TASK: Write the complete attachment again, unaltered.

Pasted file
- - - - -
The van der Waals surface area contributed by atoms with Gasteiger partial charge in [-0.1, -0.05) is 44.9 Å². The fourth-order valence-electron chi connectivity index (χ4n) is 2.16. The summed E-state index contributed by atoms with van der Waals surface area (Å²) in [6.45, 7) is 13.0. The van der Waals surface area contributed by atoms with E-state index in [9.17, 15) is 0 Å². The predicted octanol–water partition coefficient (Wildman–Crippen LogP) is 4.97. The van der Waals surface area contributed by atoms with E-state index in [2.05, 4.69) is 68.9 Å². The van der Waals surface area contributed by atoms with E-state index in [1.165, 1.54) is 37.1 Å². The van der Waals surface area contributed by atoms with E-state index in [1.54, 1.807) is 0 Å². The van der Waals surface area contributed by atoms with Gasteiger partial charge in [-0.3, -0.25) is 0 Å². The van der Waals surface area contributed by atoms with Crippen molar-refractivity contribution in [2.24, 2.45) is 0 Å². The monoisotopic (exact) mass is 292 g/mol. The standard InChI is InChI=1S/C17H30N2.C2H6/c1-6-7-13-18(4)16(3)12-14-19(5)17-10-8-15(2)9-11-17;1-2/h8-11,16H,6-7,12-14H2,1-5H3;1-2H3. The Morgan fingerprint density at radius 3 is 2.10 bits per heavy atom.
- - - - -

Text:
The van der Waals surface area contributed by atoms with Gasteiger partial charge in [-0.1, -0.05) is 44.9 Å². The fourth-order valence-electron chi connectivity index (χ4n) is 2.16. The summed E-state index contributed by atoms with van der Waals surface area (Å²) in [6.45, 7) is 13.0. The van der Waals surface area contributed by atoms with E-state index in [9.17, 15) is 0 Å². The predicted octanol–water partition coefficient (Wildman–Crippen LogP) is 4.97. The van der Waals surface area contributed by atoms with E-state index in [2.05, 4.69) is 68.9 Å². The van der Waals surface area contributed by atoms with E-state index in [1.165, 1.54) is 37.1 Å². The van der Waals surface area contributed by atoms with E-state index in [1.54, 1.807) is 0 Å². The van der Waals surface area contributed by atoms with Gasteiger partial charge in [-0.3, -0.25) is 0 Å². The van der Waals surface area contributed by atoms with Crippen molar-refractivity contribution in [2.24, 2.45) is 0 Å². The monoisotopic (exact) mass is 292 g/mol. The standard InChI is InChI=1S/C17H30N2.C2H6/c1-6-7-13-18(4)16(3)12-14-19(5)17-10-8-15(2)9-11-17;1-2/h8-11,16H,6-7,12-14H2,1-5H3;1-2H3. The Morgan fingerprint density at radius 3 is 2.10 bits per heavy atom.